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Pub Date 28 Jul 2022 | Archive Date 28 Jul 2022

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‘Consoling, harrowing, hilarious and so radically honest it leaves you reeling’ Luke Kennard

‘Dark and dangerous, disturbed and disturbing in equal measure – I loved it’ Anna Hope


‘I am sick of the future. Up to here with the future. I don’t want anything to do with it; don’t want it near me’

 It is 2020 and in a time more turbulent than any of us could have ever imagined, a woman is attempting to write a book about prophecy in the ancient world.

Navigating the tightening grip of lockdown, a marriage in crisis, and a ten-year-old son who seems increasingly unreachable, she becomes fixated on our many forms of divination and prediction: on oracles, tarot cards and tea leaves and the questions we have always asked as we scroll and click and rage against our fates. 

But in doing so she fails to notice the future creeping into the heart of her own home. For despite our best intentions - our sacrifices and our bargains with the gods - time, certainty and, sometimes, those we love, can still slip away …

Heartbreakingly relatable and achingly funny, Delphi is both a snapshot and a time capsule, deftly capturing our pasts, our presents, and how we keep on going in a world that is ever more uncertain and absurd.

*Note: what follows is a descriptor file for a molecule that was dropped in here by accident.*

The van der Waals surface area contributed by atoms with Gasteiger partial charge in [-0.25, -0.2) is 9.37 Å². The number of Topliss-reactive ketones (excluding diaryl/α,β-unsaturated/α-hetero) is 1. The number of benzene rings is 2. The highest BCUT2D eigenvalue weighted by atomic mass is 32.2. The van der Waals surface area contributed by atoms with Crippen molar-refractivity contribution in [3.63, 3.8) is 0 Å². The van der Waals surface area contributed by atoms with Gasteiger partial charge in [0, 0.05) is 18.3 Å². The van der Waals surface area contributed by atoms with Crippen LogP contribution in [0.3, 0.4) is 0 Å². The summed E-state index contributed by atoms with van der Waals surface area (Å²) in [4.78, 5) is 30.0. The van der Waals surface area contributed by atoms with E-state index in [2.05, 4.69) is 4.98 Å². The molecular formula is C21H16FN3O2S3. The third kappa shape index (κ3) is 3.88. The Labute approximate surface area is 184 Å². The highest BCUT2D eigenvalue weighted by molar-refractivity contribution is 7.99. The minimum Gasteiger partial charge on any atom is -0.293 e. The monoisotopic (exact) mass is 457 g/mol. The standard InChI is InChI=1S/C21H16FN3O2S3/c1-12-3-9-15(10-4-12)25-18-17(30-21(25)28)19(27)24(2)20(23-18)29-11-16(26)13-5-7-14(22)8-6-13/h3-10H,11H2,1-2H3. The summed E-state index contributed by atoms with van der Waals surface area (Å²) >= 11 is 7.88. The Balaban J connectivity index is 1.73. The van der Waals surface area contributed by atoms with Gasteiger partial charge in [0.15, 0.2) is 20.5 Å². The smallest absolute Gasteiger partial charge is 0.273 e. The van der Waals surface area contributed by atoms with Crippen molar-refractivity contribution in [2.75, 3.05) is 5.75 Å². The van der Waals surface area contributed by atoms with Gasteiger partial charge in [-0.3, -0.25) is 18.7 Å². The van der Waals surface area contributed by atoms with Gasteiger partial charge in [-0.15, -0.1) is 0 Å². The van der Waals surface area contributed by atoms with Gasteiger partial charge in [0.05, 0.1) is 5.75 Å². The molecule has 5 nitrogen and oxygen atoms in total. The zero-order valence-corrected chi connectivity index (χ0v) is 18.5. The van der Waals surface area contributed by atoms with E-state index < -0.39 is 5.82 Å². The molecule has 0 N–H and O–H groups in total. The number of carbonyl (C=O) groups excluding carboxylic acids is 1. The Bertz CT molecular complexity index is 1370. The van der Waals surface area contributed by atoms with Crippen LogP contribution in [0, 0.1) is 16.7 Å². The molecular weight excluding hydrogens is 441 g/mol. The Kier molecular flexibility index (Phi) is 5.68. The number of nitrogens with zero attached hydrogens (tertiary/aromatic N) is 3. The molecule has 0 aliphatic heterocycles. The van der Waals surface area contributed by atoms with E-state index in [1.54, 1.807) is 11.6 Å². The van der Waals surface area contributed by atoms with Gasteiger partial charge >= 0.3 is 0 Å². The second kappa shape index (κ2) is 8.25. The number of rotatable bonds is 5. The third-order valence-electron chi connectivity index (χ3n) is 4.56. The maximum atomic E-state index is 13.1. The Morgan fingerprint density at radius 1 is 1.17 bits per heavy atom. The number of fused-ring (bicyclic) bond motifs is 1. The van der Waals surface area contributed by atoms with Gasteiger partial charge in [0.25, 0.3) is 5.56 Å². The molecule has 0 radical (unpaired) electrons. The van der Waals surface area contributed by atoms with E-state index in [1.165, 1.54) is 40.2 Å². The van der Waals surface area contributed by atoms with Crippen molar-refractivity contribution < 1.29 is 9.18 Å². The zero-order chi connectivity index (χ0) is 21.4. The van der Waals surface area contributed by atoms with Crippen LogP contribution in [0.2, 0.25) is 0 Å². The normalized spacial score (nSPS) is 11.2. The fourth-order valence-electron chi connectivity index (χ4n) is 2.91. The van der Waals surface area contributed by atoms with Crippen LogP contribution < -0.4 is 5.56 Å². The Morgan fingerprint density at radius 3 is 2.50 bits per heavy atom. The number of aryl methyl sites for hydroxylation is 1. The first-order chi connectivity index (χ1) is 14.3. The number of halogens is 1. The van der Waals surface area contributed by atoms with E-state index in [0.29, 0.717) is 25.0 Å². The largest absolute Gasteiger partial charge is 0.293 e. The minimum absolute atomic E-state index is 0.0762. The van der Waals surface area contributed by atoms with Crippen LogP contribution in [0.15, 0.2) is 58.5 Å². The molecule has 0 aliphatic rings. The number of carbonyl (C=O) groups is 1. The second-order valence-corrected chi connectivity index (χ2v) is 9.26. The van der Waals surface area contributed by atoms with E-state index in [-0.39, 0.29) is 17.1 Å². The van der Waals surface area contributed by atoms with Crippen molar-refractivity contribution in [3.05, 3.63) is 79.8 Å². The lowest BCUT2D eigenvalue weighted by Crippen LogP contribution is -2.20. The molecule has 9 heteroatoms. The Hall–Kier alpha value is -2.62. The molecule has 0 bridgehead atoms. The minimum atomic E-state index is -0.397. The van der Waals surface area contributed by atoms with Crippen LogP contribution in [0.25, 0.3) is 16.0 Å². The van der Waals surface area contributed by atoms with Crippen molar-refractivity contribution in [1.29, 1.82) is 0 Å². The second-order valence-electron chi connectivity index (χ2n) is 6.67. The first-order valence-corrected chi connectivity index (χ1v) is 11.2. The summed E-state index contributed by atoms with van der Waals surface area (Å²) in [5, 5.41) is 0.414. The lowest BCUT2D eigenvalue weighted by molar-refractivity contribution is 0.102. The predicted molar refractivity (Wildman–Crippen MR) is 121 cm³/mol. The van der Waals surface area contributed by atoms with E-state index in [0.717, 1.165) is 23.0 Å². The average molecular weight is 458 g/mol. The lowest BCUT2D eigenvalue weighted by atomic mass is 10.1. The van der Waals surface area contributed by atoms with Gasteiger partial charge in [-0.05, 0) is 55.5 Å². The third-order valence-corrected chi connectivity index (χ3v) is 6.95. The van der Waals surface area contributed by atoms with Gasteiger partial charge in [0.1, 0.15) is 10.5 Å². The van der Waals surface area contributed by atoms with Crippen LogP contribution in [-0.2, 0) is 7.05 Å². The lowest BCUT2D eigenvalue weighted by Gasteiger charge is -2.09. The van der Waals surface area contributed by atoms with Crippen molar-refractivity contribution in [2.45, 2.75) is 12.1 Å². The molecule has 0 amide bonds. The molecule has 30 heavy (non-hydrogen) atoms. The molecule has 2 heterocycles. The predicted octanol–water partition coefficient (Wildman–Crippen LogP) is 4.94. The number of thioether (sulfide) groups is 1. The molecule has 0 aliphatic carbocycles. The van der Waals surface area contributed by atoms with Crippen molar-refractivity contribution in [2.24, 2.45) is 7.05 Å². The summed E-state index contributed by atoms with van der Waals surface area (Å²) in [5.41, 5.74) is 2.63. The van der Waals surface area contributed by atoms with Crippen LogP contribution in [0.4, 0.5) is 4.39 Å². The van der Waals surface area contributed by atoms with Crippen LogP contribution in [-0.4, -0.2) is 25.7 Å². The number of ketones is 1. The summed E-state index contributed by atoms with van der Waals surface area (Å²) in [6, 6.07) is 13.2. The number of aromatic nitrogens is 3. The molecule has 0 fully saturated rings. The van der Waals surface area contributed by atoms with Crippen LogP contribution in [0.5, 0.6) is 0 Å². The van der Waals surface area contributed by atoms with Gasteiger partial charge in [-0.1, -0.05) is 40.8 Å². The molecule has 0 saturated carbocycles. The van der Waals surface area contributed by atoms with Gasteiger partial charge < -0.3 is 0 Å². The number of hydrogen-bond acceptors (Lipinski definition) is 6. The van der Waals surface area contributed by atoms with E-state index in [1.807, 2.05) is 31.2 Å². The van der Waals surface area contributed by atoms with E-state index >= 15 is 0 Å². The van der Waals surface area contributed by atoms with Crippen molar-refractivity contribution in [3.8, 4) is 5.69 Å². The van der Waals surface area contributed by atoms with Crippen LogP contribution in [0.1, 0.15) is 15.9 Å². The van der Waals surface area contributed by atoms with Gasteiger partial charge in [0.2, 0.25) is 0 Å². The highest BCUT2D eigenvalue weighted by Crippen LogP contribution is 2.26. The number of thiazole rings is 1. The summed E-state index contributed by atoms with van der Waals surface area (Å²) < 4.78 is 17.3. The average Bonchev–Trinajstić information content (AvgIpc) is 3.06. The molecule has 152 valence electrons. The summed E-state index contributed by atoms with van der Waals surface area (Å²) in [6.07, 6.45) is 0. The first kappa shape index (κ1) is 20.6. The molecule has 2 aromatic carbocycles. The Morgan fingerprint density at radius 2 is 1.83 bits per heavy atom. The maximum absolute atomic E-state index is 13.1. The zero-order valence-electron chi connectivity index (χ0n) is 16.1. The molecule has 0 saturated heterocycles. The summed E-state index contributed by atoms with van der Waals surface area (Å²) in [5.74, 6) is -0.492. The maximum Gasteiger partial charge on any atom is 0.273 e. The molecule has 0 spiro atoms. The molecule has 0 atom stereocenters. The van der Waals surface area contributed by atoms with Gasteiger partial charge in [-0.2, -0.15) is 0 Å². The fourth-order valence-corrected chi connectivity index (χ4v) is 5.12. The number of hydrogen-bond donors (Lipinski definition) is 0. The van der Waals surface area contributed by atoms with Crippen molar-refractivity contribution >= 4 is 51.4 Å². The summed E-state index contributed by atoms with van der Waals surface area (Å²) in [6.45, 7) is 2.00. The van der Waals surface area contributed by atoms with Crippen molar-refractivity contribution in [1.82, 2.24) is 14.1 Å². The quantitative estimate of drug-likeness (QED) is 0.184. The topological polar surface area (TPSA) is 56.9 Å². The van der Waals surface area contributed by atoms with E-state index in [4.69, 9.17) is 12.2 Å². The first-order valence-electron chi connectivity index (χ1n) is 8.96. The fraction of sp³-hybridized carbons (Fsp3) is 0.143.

‘Consoling, harrowing, hilarious and so radically honest it leaves you reeling’ Luke Kennard

‘Dark and dangerous, disturbed and disturbing in equal measure – I loved it’ Anna Hope


‘I am sick of the...

Advance Praise

‘Vivid as fireworks, Delphi explodes with the ambivalence, rage and dread of middle years lived within a world of pandemic and climate collapse. Both terrifying and exhilarating’ Doireann Ní Ghríofa, author of A Ghost in the Throat

‘A miracle of a book’ Evie Wyld

‘Bold, brave and uncompromising, Pollard has found a way to write about the last couple of years which is both truthful and enjoyable to read, which I didn't think was possible. Exciting, rare and beautiful’ Cathy Rentzenbrink, author of Everyone is Still Alive

‘Using language that charms and beguiles, Clare Pollard cleverly creates moments of the darkest déjà vu, so that I was swept up into a story which I was both unnerved and reassured to recognize’ Claire Fuller, author of Unsettled Ground

‘Clare Pollard’s Delphi delivers an urgency unlike any I’ve experienced. I loved this book so much; the language, the humour, the style, which reminded me of both Patricia Lockwood and Sheila Heti. A brilliant novel born of searing eloquence and sinister wit’ Jackie Polzin, author of Brood